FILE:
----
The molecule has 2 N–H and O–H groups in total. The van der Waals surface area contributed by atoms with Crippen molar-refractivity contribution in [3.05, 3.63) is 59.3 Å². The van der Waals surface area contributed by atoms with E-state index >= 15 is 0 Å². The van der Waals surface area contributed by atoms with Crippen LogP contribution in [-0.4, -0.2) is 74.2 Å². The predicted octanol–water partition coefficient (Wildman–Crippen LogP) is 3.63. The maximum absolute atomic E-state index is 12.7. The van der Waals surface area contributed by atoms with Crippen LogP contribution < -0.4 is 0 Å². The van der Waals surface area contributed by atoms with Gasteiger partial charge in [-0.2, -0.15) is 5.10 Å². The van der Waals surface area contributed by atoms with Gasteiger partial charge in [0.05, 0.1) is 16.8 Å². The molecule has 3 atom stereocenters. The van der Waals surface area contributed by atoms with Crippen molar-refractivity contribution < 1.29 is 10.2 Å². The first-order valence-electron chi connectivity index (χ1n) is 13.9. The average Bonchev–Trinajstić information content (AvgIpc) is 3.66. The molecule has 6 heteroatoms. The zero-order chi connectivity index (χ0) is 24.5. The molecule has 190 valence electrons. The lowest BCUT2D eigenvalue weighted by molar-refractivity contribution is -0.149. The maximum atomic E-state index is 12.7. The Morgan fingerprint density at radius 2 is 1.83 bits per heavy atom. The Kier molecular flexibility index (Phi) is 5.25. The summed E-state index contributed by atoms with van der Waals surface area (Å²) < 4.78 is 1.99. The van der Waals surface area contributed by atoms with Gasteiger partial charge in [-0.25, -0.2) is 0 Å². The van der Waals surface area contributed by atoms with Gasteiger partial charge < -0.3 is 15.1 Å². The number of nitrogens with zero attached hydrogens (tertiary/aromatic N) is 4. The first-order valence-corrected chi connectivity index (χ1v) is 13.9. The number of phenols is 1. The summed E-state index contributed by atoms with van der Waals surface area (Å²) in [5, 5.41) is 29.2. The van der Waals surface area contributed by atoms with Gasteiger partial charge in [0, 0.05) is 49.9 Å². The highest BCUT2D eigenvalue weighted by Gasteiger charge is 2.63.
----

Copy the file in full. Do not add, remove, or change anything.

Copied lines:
The molecule has 2 N–H and O–H groups in total. The van der Waals surface area contributed by atoms with Crippen molar-refractivity contribution in [3.05, 3.63) is 59.3 Å². The van der Waals surface area contributed by atoms with E-state index >= 15 is 0 Å². The van der Waals surface area contributed by atoms with Crippen LogP contribution in [-0.4, -0.2) is 74.2 Å². The predicted octanol–water partition coefficient (Wildman–Crippen LogP) is 3.63. The maximum absolute atomic E-state index is 12.7. The van der Waals surface area contributed by atoms with Crippen LogP contribution < -0.4 is 0 Å². The van der Waals surface area contributed by atoms with Gasteiger partial charge in [-0.2, -0.15) is 5.10 Å². The van der Waals surface area contributed by atoms with Gasteiger partial charge in [0.05, 0.1) is 16.8 Å². The molecule has 3 atom stereocenters. The van der Waals surface area contributed by atoms with Crippen molar-refractivity contribution < 1.29 is 10.2 Å². The first-order valence-electron chi connectivity index (χ1n) is 13.9. The average Bonchev–Trinajstić information content (AvgIpc) is 3.66. The molecule has 6 heteroatoms. The zero-order chi connectivity index (χ0) is 24.5. The molecule has 190 valence electrons. The lowest BCUT2D eigenvalue weighted by molar-refractivity contribution is -0.149. The maximum atomic E-state index is 12.7. The Morgan fingerprint density at radius 2 is 1.83 bits per heavy atom. The Kier molecular flexibility index (Phi) is 5.25. The summed E-state index contributed by atoms with van der Waals surface area (Å²) < 4.78 is 1.99. The van der Waals surface area contributed by atoms with Gasteiger partial charge in [-0.25, -0.2) is 0 Å². The van der Waals surface area contributed by atoms with Gasteiger partial charge < -0.3 is 15.1 Å². The number of nitrogens with zero attached hydrogens (tertiary/aromatic N) is 4. The first-order valence-corrected chi connectivity index (χ1v) is 13.9. The number of phenols is 1. The summed E-state index contributed by atoms with van der Waals surface area (Å²) in [5, 5.41) is 29.2. The van der Waals surface area contributed by atoms with Gasteiger partial charge in [0, 0.05) is 49.9 Å². The highest BCUT2D eigenvalue weighted by Gasteiger charge is 2.63.